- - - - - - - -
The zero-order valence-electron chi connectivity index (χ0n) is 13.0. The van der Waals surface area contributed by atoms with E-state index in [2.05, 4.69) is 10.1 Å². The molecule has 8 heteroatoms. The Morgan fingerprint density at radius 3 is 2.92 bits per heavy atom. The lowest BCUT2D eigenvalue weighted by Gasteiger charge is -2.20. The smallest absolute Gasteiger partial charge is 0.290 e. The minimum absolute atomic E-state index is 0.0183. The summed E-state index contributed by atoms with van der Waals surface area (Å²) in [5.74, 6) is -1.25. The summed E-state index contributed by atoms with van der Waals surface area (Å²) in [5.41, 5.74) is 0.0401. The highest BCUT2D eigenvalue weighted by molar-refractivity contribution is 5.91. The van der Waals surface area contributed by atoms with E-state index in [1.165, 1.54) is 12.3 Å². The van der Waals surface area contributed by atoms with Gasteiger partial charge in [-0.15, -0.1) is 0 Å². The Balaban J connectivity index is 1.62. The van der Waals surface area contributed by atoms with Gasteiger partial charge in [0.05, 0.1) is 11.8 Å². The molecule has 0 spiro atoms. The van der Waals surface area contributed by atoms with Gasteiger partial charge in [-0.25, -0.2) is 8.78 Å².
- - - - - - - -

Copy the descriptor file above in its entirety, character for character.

The zero-order valence-electron chi connectivity index (χ0n) is 13.0. The van der Waals surface area contributed by atoms with E-state index in [2.05, 4.69) is 10.1 Å². The molecule has 8 heteroatoms. The Morgan fingerprint density at radius 3 is 2.92 bits per heavy atom. The lowest BCUT2D eigenvalue weighted by Gasteiger charge is -2.20. The smallest absolute Gasteiger partial charge is 0.290 e. The minimum absolute atomic E-state index is 0.0183. The summed E-state index contributed by atoms with van der Waals surface area (Å²) in [5.74, 6) is -1.25. The summed E-state index contributed by atoms with van der Waals surface area (Å²) in [5.41, 5.74) is 0.0401. The highest BCUT2D eigenvalue weighted by molar-refractivity contribution is 5.91. The van der Waals surface area contributed by atoms with E-state index in [1.165, 1.54) is 12.3 Å². The van der Waals surface area contributed by atoms with Gasteiger partial charge in [-0.15, -0.1) is 0 Å². The Balaban J connectivity index is 1.62. The van der Waals surface area contributed by atoms with Gasteiger partial charge in [0.05, 0.1) is 11.8 Å². The molecule has 0 spiro atoms. The van der Waals surface area contributed by atoms with Gasteiger partial charge in [-0.25, -0.2) is 8.78 Å².